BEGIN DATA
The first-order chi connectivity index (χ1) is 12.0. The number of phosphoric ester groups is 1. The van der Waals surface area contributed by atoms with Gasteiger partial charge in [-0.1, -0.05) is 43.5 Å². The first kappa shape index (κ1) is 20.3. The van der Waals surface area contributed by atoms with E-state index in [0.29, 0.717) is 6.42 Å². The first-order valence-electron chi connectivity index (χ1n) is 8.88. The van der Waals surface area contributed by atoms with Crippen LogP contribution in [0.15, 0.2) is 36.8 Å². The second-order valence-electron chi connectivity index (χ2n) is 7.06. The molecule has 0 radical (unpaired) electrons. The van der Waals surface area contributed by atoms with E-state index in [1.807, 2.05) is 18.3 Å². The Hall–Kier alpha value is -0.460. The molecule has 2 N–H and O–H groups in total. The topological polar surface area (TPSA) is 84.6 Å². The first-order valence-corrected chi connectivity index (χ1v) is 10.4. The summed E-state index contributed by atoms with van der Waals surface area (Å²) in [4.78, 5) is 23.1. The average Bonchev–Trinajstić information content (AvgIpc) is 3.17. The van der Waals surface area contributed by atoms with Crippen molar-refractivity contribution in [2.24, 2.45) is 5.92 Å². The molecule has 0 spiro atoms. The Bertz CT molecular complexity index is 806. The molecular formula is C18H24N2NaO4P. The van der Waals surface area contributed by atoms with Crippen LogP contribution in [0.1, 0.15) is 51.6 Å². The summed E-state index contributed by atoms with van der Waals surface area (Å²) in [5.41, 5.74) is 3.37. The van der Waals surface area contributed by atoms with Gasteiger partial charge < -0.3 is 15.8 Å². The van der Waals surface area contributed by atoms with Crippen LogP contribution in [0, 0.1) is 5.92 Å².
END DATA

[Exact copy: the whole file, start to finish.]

The first-order chi connectivity index (χ1) is 12.0. The number of phosphoric ester groups is 1. The van der Waals surface area contributed by atoms with Gasteiger partial charge in [-0.1, -0.05) is 43.5 Å². The first kappa shape index (κ1) is 20.3. The van der Waals surface area contributed by atoms with E-state index in [0.29, 0.717) is 6.42 Å². The first-order valence-electron chi connectivity index (χ1n) is 8.88. The van der Waals surface area contributed by atoms with Crippen LogP contribution in [0.15, 0.2) is 36.8 Å². The second-order valence-electron chi connectivity index (χ2n) is 7.06. The molecule has 0 radical (unpaired) electrons. The van der Waals surface area contributed by atoms with E-state index in [1.807, 2.05) is 18.3 Å². The Hall–Kier alpha value is -0.460. The molecule has 2 N–H and O–H groups in total. The topological polar surface area (TPSA) is 84.6 Å². The first-order valence-corrected chi connectivity index (χ1v) is 10.4. The summed E-state index contributed by atoms with van der Waals surface area (Å²) in [4.78, 5) is 23.1. The average Bonchev–Trinajstić information content (AvgIpc) is 3.17. The van der Waals surface area contributed by atoms with Crippen molar-refractivity contribution in [2.24, 2.45) is 5.92 Å². The molecule has 0 spiro atoms. The Bertz CT molecular complexity index is 806. The molecular formula is C18H24N2NaO4P. The van der Waals surface area contributed by atoms with Crippen LogP contribution in [0.1, 0.15) is 51.6 Å². The summed E-state index contributed by atoms with van der Waals surface area (Å²) in [5.41, 5.74) is 3.37. The van der Waals surface area contributed by atoms with Gasteiger partial charge < -0.3 is 15.8 Å². The van der Waals surface area contributed by atoms with Crippen LogP contribution in [0, 0.1) is 5.92 Å².